American Heart Month happens every February. It’s a time to focus on cardiovascular health. Considering that about 697,000 people in the United States died from heart disease in 2020 alone 1 it’s an important topic for anyone keeping an eye on their health. Although there are a variety of risk factors, the good news is that you can actively prevent heart disease. It’s a good time to focus on how to improve your heart health.
The best way to reduce your risk for heart attacks and heart disease is to eat healthily. A heart-healthy diet includes high-fiber foods such as whole grains, fruits, vegetables, and certain fats (like those found in olive oil and fish), as well as foods that are low in saturated fat, added sugars, and sodium.
How much you eat is just as important as what you eat. Using a smaller plate, filling that plate with more low-calorie, nutrient-rich foods, and keeping track of servings2 will help keep you from taking on more calories than you need.
Drinking too much alcohol can increase your risk of heart disease. A moderate amount of alcohol means one drink or less per day for women and two drinks or less per day for men, according to health.gov.
Smoking cigarettes can harm nearly every part of your body, including your heart and blood vessels, according to the U.S. Food and Drug Administration (FDA). When cigarette smoke is breathed in, the toxic mix of chemicals can interfere with some pretty important stuff, like the delivery of oxygen-rich blood to your heart and the rest of your body. If you do smoke cigarettes, the CDC advises that quitting smoking will benefit your heart and cardiovascular system right away, as well as in the future.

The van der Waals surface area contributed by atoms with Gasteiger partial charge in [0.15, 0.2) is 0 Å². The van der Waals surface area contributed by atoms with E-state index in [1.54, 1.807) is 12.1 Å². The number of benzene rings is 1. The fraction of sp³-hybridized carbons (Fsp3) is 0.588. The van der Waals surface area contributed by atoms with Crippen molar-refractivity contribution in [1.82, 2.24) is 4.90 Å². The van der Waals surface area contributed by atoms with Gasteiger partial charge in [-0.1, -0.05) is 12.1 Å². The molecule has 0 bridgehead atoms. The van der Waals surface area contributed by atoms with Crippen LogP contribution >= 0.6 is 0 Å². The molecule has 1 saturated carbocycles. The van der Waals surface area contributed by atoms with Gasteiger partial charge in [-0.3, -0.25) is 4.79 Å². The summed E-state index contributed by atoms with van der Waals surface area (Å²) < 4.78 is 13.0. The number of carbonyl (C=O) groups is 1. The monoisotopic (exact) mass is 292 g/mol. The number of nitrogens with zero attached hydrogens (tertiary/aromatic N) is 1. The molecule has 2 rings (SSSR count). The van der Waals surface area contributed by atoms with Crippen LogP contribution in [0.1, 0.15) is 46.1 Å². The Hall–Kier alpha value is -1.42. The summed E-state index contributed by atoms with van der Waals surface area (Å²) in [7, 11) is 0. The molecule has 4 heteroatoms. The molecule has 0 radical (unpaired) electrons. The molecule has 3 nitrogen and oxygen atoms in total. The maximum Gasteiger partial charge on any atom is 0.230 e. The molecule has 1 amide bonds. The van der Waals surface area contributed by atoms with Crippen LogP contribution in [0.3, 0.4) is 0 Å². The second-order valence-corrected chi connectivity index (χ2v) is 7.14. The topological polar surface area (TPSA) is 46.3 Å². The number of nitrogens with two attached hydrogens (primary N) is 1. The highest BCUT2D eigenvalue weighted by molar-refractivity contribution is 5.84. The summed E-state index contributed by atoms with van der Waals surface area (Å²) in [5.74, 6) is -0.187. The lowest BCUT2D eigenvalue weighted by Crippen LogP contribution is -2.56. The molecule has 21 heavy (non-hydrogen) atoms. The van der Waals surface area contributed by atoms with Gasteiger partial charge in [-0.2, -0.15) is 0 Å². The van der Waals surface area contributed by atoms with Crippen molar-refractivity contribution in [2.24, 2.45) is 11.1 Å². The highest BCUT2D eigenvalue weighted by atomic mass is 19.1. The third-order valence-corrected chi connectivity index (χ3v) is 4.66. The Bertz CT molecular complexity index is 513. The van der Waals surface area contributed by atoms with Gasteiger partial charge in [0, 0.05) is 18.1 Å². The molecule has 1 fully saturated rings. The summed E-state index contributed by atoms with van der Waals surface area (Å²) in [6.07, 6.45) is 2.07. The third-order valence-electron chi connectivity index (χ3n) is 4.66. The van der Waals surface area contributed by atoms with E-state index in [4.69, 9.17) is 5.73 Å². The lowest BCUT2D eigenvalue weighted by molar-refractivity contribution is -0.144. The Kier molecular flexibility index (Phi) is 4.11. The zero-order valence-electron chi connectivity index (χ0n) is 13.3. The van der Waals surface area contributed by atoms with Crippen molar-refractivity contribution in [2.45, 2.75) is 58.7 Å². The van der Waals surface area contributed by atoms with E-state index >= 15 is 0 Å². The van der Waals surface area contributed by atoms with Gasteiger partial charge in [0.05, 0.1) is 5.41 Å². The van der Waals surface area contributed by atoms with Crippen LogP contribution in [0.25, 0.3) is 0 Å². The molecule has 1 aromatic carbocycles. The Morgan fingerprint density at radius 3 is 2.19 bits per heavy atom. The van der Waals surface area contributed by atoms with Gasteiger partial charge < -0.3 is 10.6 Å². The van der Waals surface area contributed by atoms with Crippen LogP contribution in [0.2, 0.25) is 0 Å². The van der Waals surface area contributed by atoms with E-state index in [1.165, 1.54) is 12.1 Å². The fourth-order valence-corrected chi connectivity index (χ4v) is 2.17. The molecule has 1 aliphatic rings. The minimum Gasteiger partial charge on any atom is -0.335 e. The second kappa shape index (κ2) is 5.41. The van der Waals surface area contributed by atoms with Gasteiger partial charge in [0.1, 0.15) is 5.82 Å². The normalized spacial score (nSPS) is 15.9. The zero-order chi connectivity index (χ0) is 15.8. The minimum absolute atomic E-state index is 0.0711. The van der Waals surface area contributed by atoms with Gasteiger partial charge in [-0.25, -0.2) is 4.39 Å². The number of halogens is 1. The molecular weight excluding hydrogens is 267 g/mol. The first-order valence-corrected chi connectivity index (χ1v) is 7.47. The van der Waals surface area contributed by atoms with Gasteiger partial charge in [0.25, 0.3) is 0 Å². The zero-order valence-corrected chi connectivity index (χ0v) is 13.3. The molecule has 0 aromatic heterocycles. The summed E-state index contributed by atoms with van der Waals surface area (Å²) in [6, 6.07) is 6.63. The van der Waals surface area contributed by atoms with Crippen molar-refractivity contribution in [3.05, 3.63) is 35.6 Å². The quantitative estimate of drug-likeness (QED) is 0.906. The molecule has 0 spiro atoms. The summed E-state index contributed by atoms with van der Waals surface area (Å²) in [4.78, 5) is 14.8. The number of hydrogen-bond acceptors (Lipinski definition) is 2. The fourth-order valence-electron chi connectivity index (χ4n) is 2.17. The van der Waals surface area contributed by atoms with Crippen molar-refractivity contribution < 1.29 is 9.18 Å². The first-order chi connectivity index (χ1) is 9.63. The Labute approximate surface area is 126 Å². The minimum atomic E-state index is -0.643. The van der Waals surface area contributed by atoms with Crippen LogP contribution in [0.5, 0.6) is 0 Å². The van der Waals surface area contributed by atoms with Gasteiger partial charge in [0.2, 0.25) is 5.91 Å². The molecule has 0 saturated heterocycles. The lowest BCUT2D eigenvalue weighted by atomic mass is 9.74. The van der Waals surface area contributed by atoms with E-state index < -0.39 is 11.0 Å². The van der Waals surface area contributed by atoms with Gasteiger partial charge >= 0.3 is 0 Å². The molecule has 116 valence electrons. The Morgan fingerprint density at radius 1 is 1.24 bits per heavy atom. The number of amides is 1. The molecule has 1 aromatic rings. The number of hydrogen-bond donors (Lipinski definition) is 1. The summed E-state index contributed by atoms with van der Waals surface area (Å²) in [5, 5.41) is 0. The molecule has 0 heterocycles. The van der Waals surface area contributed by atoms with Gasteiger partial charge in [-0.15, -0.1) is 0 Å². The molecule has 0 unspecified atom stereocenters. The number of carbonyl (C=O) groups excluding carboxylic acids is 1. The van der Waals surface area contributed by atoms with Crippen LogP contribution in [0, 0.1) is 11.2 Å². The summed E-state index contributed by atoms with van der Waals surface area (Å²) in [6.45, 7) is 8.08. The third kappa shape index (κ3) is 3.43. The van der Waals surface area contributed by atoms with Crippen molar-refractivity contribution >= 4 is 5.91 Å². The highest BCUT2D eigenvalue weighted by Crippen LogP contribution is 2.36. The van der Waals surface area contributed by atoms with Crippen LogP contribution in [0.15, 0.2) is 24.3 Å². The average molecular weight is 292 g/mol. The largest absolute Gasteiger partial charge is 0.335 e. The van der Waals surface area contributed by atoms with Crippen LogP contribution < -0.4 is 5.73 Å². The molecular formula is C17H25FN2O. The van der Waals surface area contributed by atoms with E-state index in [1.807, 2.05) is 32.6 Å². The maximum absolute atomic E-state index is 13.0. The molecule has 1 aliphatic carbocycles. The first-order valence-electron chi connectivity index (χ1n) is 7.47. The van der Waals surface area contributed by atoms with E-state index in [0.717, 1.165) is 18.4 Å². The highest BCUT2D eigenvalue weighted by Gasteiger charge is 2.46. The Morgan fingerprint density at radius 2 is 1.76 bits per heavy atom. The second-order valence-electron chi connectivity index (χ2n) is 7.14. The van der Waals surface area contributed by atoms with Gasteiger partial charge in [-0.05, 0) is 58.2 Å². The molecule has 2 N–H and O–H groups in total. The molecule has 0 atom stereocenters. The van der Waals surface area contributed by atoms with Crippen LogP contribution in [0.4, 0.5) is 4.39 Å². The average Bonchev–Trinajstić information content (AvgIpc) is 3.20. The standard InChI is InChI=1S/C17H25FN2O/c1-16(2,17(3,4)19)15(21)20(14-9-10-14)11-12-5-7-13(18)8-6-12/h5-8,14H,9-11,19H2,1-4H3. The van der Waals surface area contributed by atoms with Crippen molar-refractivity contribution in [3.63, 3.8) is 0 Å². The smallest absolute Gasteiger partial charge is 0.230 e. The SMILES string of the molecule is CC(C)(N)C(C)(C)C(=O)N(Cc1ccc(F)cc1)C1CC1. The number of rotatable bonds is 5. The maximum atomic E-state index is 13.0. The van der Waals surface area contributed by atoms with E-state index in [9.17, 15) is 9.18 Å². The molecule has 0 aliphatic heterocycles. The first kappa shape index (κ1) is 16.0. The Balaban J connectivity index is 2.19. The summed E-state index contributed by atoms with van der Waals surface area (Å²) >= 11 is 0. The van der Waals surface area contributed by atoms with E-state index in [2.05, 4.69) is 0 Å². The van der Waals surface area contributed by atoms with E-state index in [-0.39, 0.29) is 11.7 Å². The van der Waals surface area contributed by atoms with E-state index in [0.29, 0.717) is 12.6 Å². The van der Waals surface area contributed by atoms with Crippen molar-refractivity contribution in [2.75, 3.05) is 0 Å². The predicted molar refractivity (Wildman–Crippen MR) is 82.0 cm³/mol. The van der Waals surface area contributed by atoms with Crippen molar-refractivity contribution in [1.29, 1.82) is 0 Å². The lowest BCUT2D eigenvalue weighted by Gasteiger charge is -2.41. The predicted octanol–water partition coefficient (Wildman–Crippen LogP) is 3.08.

Exercising regularly can improve your cardiovascular health to strengthen your heart and keep it healthy. To prevent health problems, it’s a good idea to spend at least 150-300 minutes of exercising each week, according to the World Health Organization.3 Being active will not only help to prevent heart disease, but it can also help you feel better, think more clearly, and perform daily tasks more easily.
Excess stress can contribute to high blood pressure, strain your heart, and may increase your risk for heart attacks or strokes. Learning how to cope with anxiety and manage stress can improve both your mental and physical health. To reduce stress levels in your life try deep breathing4, spending time in nature, or speaking to a professional counselor.
Chris Regione, Chief Underwriter for Sammons Financial Group, says it’s not a deal-breaker. “Midland National has insured many people that have either a history of coronary artery disease, certain types of arrhythmias, or valvular disorders.” If you’re thinking about seeking out life insurance coverage or have been putting it off, Regione’s advice is simple: don’t wait.
The cost of life insurance can still be affordable, even if you have a history of heart health issues. Regione says that the price is based on a variety of factors, like physician follow-up and complying with your doctor’s recommendations to keep heart problems under control. “Those are some of the factors that help get you coverage at the best possible rate class,” added Regione. This American Heart Month, do yourself and your family a favor – spend some time considering the ways in which you can better protect your heart with healthier living and your family’s financial future with life insurance.
A heart attack can occur part of the heart is not getting enough blood. Some common signs of a heart attack include:
A heart attack can happen quickly with signs occurring right before, but sometimes they manifest slowly. Contact your doctor if you develop any of the symptoms above.
1 Source: “Heart Disease Facts” Centers for Disease Control and Prevention, October 12, 2022
2 Source: “How Much Should I Eat? Quantity and Quality” NIH National Institute on Aging (NIA), February 28,2022
3 Source: “Physical Activity” World Healthy Organization, October 5, 2022
4 Source: “Reducing Stress in 10 Minutes and Improve Your Well-Being” National Center for Chronic Disease Prevention and Health Promotion, Division of Population Health, October 6, 2022
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The American Heart Association is a relentless force for a world of longer, healthier lives for all.
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